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Week of Geek: Pride Month Recommendations Part 1: Graphic Novels

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Hi again Geeklings!  Happy June!

And of course, June means Pride Month!  That magical time of rainbows and love and equality and being who you are.  Whether you identify as LGBTQ+ or not, there is something for everyone this month, and plenty to celebrate and to contemplate as we all move forward.

Last year I wrote a few posts about favorite LGBTQ+ characters in fandoms (you can read the posts here, here, here and here).  This year I thought I’d tweak that format a little bit and focus on just recommending the heck out of our collections, because we have A LOT of pride friendly reading, watching and listening materials.  Like, a lot.  So let’s break it down these next few weeks and show you what we’ve got.

This week, let’s start with graphic novels, because they’re awesome.  Graphic novels have often explored people of all colors of the rainbow.  Like other forms of media it can be slow to catch on (hello Comics Code), but unlike others it often doesn’t get quite as much scrutiny as movies or TV shows, so it can take a few risks now and then.

Let me start you off with a few personal favorites…

Jem and the Holograms Jem and the Holograms Vol. 1: Showtime by Kelly Thompson – I’m biased on this one, because I’m a kid of the 1980s and I watched the original Jem TV series, so of course I was stoked that they were getting a reboot (the live-action film doesn’t count).  And I was not disappointed with Thompson’s new take.  Smart, funny, oh so colorful, dramatic in all the right ways, and with great characters and family themes.  It was a blast to read.  It makes the list because they did a new take on one of the band members, Kimber, who in this version is gay.  Not only that but she and Stormer, from rival band The Misfits, are crushing on each other.  *gasp*

Jughead Jughead Vol. 1 by Chip Zdarsky – One of the orientations that still hasn’t had a lot of representation (and that’s saying something) is asexuality.  When Archie comics decided to relaunch itself back in 2015 with new series and new takes on characters, Zdarsky officially confirmed that everyone’s favorite burger-loving, crown-wearing sardonic teen was indeed ace.  Honestly, it was obvious throughout the character’s 77 year history that dating is not a priority for him, so it was a natural evolution.  The series is funny, zany and plain fun.  Volume 2 was especially interesting, as we find Jughead unwittingly on a ‘date’ with a certain teenage witch.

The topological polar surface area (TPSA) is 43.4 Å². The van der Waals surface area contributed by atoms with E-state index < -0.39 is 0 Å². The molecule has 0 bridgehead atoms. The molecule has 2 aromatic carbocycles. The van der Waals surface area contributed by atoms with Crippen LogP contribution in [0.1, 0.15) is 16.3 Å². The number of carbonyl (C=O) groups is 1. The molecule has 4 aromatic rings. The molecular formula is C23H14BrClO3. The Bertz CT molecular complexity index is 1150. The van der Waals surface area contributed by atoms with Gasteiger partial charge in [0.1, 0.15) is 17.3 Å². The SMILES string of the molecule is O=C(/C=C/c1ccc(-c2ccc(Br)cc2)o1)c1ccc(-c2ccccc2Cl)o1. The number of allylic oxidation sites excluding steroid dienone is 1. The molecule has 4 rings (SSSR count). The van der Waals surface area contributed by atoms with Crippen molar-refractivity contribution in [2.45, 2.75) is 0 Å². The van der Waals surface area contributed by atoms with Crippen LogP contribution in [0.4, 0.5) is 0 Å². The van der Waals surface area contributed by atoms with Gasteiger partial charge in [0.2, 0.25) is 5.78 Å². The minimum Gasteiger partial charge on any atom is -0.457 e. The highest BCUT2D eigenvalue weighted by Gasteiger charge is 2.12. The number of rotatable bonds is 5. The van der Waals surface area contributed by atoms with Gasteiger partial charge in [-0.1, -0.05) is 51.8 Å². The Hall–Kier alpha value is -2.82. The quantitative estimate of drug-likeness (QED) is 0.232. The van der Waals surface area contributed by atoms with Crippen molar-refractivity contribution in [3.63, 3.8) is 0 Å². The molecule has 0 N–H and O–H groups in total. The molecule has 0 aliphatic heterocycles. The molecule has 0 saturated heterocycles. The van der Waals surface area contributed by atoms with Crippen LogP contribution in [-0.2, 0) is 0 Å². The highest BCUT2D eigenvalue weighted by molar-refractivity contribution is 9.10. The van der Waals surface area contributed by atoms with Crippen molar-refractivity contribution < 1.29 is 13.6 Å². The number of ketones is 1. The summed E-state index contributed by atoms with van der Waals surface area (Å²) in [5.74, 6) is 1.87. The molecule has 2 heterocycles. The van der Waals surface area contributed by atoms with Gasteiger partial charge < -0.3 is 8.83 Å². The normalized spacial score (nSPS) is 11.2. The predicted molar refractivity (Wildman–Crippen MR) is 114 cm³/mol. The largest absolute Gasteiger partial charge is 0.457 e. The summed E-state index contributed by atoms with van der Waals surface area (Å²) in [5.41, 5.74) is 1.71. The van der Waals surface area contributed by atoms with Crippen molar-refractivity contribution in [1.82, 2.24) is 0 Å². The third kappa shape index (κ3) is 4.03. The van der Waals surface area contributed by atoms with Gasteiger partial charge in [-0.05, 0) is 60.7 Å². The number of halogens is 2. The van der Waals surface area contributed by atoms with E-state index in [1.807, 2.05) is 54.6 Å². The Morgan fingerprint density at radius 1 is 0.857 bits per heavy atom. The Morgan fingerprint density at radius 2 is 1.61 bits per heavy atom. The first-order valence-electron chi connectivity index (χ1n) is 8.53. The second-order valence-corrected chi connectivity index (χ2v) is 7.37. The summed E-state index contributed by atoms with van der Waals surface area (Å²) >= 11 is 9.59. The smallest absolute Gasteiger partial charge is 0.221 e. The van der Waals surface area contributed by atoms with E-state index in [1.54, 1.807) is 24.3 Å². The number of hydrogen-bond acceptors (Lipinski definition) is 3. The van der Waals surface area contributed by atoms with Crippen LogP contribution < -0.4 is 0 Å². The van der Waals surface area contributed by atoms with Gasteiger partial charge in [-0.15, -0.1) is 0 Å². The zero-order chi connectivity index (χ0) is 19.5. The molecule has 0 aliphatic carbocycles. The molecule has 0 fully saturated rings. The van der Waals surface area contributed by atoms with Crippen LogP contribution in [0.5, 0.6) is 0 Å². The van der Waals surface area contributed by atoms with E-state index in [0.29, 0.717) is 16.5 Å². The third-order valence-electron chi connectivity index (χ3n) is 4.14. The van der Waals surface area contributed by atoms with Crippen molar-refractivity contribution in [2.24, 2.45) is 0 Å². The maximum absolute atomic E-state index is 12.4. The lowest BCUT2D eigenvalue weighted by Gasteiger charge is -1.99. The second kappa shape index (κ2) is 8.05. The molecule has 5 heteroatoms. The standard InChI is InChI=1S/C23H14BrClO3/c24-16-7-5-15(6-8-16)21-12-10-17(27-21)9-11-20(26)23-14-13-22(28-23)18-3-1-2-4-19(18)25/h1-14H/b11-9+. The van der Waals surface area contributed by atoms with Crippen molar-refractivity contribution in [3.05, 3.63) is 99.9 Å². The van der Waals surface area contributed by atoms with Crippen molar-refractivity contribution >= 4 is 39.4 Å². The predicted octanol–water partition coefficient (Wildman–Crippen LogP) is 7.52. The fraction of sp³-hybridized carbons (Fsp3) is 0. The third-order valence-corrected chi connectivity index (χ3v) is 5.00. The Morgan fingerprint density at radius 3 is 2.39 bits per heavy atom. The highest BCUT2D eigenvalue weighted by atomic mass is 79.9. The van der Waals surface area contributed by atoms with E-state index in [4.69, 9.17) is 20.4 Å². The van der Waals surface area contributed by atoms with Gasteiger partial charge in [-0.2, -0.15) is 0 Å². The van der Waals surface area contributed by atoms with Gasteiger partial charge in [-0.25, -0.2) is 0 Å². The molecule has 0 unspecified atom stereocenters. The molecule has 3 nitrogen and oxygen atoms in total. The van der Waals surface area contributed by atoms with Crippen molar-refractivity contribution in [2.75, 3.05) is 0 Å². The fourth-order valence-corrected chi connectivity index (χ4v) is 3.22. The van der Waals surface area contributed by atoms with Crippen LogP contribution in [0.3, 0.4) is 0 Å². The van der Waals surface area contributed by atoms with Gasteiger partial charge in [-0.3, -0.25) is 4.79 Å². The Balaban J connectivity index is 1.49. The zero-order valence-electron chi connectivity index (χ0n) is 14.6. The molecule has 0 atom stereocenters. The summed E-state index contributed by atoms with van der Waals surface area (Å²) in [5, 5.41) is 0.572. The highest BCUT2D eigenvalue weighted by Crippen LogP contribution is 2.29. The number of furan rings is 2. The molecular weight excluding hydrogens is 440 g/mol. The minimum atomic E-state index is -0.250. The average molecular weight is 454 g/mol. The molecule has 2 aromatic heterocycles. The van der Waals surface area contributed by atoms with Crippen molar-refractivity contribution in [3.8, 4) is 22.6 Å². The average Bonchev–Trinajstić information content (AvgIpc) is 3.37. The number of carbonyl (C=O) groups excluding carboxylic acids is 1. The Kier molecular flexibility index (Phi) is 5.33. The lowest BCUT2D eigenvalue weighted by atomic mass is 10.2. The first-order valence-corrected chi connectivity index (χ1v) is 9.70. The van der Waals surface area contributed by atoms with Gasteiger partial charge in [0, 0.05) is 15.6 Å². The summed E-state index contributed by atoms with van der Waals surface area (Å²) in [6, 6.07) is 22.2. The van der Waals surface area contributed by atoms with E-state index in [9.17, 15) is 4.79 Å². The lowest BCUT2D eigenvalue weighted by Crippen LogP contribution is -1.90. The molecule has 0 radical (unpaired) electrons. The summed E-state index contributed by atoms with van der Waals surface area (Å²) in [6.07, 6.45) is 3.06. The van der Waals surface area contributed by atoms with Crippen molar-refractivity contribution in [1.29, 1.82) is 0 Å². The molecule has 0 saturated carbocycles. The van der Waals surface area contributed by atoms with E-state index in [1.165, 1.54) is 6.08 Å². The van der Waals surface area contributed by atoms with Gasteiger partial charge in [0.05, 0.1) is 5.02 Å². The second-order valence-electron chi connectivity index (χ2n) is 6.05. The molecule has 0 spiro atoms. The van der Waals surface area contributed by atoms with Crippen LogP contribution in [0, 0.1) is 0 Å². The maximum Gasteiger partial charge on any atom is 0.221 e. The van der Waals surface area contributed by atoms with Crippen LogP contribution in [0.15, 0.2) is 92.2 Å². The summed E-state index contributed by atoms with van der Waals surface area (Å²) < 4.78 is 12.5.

Batwoman Batwoman: Elegy by Greg Rucka – Batwoman was always a bit player in DC Comics until the New 52 Relaunch in the mid 2000s, when the new improved Kate Kane was revealed to be a lesbian.  This volume is a great place to start, as it goes over Kate’s history and how she came to be a caped crusader in her own right.  She lost a lot by coming out, but she also gained a lot, and has been cleaning up the streets of Gotham ever since.  Another series to try is DC Bombshells, which has Batwoman, Wonder Woman, Harley Quinn and Poison Ivy (who are both queer themselves) and a whole host of other DC superheroes fighting during WWII.  It’s retro and exciting.

AvengersAvengers: The Children’s Crusade by Allan Heinberg – No list of LGBTQ+ graphic novels would be complete without the Young Avengers.  As their name implies, they’re a group of younger Marvel superheroes.  Two of the biggest standouts in the group are power couple Wiccan and Hulkling, longtime boyfriends and teammates, but their roster soon grows to include America, who is a butt kicking Latina lesbian.  I’m going to recommend The Children’s Crusade as a starting point, because it’s a really interesting story and features a lot of cross over with teams like the Avengers, the X-Men and X-Factor (who also have their own gay couple).

So there are a few personal recommendations, but for a broader look check out the list below…

I really want to read Moonstruck, Nimona, Bingo Love, Midnighter and Apollo and Secret Six.  Time to pull out my summer reading supplies (lawn chair, hat, sunscreen and footrest), I won’t be moving for a while.

Stay tuned all through June for more lists and more great reads and watchables.  Have an awesome month, remember summer break is coming (and the Teen Challenge), and until next time, End of Line.